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NRA's willful, destructive misguidance
In the medical intensive care unit, I don't see the results of gun violence as frequently or freshly as those who've responded to the National Rifle Association's recent tweet telling "doctors to stay in their lane," but sometimes I do: maybe when I float to the trauma ICU. Maybe when I'm packing the bullet holes in the limbs or sides of my patients, or changing the dressings around rods drilled into the body to hold shattered bones in place. Maybe when I'm monitoring the drainage of fluid from the stitched-up soft spot at the side of someone's head where part of their skull used to be, or when I'm trying to explain to someone in human terms how his or her son or mom or lover who was shot in the head isn't winking at them, but rather having seizure-like activity in a brain that is all but destroyed. Maybe when I'm caring for the 30-year para- or quadriplegic who was shot in the spine, who is now dying of complications from years of immobility — pneumonia, or an infected pressure ulcer that's spread, perhaps.
I've never been out in the field or in the emergency department when a gunshot wound trauma patient arrives, or been part of those incredibly intense and heroic efforts. I'm no stranger to death, but I've not yet had to change out of scrubs soaked in a person's blood to tell someone that their loved one is dead. I have friends and colleagues who do so regularly. I've seen the bloody war zones of trauma resuscitation rooms. We wage war on death itself in those places, and, in sometimes less dramatic fashion, in the rest of the hospital. I haven't even touched on the psychological toll that the violence takes on victims, perpetrators, family members, friends, and the healthcare teams involved.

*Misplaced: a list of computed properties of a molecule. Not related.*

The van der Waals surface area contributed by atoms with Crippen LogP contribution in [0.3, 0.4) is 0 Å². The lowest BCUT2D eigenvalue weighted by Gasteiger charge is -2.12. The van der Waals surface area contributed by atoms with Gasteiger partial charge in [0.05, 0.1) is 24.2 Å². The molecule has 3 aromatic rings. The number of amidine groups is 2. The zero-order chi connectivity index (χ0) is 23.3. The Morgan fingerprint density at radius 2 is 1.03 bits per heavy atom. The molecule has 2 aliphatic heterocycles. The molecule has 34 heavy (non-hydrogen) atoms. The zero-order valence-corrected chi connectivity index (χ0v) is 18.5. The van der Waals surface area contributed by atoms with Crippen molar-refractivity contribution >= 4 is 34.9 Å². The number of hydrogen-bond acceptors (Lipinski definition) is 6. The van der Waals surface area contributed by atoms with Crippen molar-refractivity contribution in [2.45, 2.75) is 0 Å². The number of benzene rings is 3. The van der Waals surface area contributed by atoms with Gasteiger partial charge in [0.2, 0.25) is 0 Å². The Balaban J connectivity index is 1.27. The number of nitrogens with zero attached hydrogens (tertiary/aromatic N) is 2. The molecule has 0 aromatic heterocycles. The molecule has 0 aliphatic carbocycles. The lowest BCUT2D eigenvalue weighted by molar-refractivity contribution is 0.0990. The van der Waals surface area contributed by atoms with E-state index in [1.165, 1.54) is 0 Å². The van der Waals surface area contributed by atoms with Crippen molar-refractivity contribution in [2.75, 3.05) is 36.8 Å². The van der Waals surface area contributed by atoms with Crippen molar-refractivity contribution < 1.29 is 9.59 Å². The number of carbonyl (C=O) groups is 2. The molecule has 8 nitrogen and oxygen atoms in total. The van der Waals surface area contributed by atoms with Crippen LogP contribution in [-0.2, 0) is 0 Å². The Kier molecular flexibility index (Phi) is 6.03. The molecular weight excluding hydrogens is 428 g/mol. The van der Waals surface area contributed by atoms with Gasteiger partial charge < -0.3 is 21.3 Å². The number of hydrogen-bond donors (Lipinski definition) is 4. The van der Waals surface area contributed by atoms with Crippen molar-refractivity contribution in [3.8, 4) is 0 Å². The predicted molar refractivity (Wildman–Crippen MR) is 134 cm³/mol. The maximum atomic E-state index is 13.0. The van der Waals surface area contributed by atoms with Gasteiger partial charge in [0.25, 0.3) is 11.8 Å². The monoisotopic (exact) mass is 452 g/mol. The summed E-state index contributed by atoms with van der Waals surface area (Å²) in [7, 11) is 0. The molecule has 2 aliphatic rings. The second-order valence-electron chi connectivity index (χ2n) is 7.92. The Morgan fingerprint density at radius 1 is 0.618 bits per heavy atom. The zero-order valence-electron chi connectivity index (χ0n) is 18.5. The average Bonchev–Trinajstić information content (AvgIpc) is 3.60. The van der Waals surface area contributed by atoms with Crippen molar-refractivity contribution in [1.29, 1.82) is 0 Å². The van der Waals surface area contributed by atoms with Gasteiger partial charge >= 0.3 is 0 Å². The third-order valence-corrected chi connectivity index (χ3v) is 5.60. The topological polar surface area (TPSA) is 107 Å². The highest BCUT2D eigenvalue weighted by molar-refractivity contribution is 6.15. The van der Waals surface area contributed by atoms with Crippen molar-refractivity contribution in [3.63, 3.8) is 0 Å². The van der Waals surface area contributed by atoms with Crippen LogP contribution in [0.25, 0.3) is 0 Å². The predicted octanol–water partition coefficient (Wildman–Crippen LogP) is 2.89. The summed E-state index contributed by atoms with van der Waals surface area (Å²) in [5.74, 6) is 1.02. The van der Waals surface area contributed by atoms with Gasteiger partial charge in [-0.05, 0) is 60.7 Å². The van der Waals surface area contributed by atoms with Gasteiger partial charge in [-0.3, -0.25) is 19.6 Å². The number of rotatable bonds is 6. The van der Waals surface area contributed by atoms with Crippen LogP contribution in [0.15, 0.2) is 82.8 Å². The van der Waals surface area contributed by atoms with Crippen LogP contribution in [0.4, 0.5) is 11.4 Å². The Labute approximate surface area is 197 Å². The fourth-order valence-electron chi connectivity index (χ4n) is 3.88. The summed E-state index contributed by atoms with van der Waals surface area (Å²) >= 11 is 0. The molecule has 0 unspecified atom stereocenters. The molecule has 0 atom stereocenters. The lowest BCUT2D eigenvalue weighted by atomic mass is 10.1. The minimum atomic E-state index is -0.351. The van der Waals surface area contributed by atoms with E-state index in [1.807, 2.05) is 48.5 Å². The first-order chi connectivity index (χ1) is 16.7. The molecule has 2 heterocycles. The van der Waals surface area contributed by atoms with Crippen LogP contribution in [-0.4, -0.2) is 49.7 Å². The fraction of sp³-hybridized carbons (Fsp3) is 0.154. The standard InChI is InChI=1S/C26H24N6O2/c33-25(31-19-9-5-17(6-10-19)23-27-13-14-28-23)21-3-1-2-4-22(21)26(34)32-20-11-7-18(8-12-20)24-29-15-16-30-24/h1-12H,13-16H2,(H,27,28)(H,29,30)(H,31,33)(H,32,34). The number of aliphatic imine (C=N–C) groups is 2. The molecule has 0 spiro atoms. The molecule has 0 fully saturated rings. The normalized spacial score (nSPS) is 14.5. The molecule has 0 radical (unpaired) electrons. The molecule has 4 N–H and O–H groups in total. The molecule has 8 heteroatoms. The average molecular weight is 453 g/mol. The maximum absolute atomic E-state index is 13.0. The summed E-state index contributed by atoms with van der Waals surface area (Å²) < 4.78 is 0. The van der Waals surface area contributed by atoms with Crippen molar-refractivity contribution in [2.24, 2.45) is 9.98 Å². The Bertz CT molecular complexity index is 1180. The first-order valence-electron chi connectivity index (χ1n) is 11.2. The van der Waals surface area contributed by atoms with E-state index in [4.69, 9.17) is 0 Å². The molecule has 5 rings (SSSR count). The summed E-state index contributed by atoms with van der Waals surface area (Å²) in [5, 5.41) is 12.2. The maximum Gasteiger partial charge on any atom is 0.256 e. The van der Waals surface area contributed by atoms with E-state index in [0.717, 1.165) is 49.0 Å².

Yes, trauma comes in many forms from many sources, and in general people do have the right to bear arms. But the NRA spreads willfully destructive misguidance when saying that those in health care step beyond their professions when calling for reasonable, sensible, and ethically valid policies around gun ownership and control. Fighting the discussion, study, and creation of good policies reeks of a "blind faith" that closes the believer to the possibility that the idea might be wrong, needs improvement, or is simply misunderstood or misapplied.
The NRA and its politicians better believe this is our lane.
Sam Nelsen, RN